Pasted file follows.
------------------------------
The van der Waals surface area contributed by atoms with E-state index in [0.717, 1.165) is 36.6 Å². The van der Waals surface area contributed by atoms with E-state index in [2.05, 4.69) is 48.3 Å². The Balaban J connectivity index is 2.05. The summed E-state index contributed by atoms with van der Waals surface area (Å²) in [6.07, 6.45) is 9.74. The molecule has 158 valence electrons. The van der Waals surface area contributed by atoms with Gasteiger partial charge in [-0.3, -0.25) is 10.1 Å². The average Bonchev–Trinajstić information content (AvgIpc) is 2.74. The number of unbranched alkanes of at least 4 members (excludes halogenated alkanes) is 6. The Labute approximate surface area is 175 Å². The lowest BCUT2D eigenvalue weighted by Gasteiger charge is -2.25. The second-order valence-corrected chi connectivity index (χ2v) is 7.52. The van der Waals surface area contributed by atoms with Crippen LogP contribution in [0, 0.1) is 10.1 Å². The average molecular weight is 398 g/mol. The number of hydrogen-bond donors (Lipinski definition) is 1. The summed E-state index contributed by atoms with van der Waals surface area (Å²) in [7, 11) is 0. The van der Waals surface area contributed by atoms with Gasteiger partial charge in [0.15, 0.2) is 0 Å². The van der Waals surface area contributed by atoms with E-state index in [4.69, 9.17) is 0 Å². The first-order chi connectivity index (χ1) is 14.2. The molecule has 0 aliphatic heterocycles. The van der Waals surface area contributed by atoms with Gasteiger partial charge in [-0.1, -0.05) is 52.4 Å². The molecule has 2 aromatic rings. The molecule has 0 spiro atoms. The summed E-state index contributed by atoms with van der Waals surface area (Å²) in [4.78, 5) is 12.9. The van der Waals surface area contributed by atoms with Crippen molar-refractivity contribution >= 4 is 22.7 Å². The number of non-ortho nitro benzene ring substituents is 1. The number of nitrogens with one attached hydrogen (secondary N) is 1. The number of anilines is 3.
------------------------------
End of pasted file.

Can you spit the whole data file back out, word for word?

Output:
The van der Waals surface area contributed by atoms with E-state index in [0.717, 1.165) is 36.6 Å². The van der Waals surface area contributed by atoms with E-state index in [2.05, 4.69) is 48.3 Å². The Balaban J connectivity index is 2.05. The summed E-state index contributed by atoms with van der Waals surface area (Å²) in [6.07, 6.45) is 9.74. The molecule has 158 valence electrons. The van der Waals surface area contributed by atoms with Gasteiger partial charge in [-0.3, -0.25) is 10.1 Å². The average Bonchev–Trinajstić information content (AvgIpc) is 2.74. The number of unbranched alkanes of at least 4 members (excludes halogenated alkanes) is 6. The Labute approximate surface area is 175 Å². The lowest BCUT2D eigenvalue weighted by Gasteiger charge is -2.25. The second-order valence-corrected chi connectivity index (χ2v) is 7.52. The van der Waals surface area contributed by atoms with Crippen LogP contribution in [0, 0.1) is 10.1 Å². The average molecular weight is 398 g/mol. The number of hydrogen-bond donors (Lipinski definition) is 1. The summed E-state index contributed by atoms with van der Waals surface area (Å²) in [7, 11) is 0. The van der Waals surface area contributed by atoms with Gasteiger partial charge in [0.15, 0.2) is 0 Å². The van der Waals surface area contributed by atoms with E-state index in [4.69, 9.17) is 0 Å². The first-order chi connectivity index (χ1) is 14.2. The molecule has 0 aliphatic heterocycles. The van der Waals surface area contributed by atoms with Gasteiger partial charge in [-0.1, -0.05) is 52.4 Å². The molecule has 2 aromatic rings. The molecule has 0 spiro atoms. The summed E-state index contributed by atoms with van der Waals surface area (Å²) in [4.78, 5) is 12.9. The van der Waals surface area contributed by atoms with Crippen molar-refractivity contribution >= 4 is 22.7 Å². The number of non-ortho nitro benzene ring substituents is 1. The number of nitrogens with one attached hydrogen (secondary N) is 1. The number of anilines is 3.